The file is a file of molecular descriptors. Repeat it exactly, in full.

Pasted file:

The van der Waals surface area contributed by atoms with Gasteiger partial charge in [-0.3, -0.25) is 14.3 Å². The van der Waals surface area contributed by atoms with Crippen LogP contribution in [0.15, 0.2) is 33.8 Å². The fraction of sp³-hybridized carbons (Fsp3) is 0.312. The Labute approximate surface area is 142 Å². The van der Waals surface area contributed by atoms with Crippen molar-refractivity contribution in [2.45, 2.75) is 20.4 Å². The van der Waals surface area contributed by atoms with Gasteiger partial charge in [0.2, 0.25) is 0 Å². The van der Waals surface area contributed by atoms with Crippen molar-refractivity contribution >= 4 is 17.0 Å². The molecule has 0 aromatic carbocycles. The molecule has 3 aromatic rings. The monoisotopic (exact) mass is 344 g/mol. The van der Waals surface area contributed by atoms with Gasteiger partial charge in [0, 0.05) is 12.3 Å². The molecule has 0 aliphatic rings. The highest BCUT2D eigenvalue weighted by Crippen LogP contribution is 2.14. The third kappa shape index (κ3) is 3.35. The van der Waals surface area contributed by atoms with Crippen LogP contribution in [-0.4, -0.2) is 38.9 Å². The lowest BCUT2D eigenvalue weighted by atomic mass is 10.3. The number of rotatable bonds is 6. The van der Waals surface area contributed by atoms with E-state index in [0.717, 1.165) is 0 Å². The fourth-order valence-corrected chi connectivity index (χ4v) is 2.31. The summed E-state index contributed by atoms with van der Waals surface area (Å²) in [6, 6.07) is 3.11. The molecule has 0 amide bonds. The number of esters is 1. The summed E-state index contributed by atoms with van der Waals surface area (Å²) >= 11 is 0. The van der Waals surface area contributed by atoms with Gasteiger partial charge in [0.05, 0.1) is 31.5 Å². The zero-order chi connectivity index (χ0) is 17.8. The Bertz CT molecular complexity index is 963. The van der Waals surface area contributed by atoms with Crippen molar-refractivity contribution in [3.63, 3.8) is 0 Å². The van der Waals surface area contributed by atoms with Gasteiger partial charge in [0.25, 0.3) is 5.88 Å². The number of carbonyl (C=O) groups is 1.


The van der Waals surface area contributed by atoms with Gasteiger partial charge in [-0.3, -0.25) is 14.3 Å². The van der Waals surface area contributed by atoms with Crippen LogP contribution in [0.15, 0.2) is 33.8 Å². The fraction of sp³-hybridized carbons (Fsp3) is 0.312. The Labute approximate surface area is 142 Å². The van der Waals surface area contributed by atoms with Crippen molar-refractivity contribution in [2.45, 2.75) is 20.4 Å². The van der Waals surface area contributed by atoms with Gasteiger partial charge in [0.2, 0.25) is 0 Å². The van der Waals surface area contributed by atoms with Crippen molar-refractivity contribution >= 4 is 17.0 Å². The molecule has 0 aromatic carbocycles. The molecule has 3 aromatic rings. The monoisotopic (exact) mass is 344 g/mol. The van der Waals surface area contributed by atoms with Gasteiger partial charge in [0, 0.05) is 12.3 Å². The molecule has 0 aliphatic rings. The highest BCUT2D eigenvalue weighted by Crippen LogP contribution is 2.14. The third kappa shape index (κ3) is 3.35. The van der Waals surface area contributed by atoms with Crippen LogP contribution in [-0.4, -0.2) is 38.9 Å². The lowest BCUT2D eigenvalue weighted by atomic mass is 10.3. The number of rotatable bonds is 6. The van der Waals surface area contributed by atoms with E-state index in [0.717, 1.165) is 0 Å². The fourth-order valence-corrected chi connectivity index (χ4v) is 2.31. The summed E-state index contributed by atoms with van der Waals surface area (Å²) in [6, 6.07) is 3.11. The molecule has 0 amide bonds. The number of esters is 1. The summed E-state index contributed by atoms with van der Waals surface area (Å²) >= 11 is 0. The van der Waals surface area contributed by atoms with Gasteiger partial charge in [0.05, 0.1) is 31.5 Å². The zero-order chi connectivity index (χ0) is 17.8. The Bertz CT molecular complexity index is 963. The van der Waals surface area contributed by atoms with Crippen molar-refractivity contribution in [3.63, 3.8) is 0 Å². The van der Waals surface area contributed by atoms with Gasteiger partial charge in [0.25, 0.3) is 5.88 Å². The number of carbonyl (C=O) groups is 1.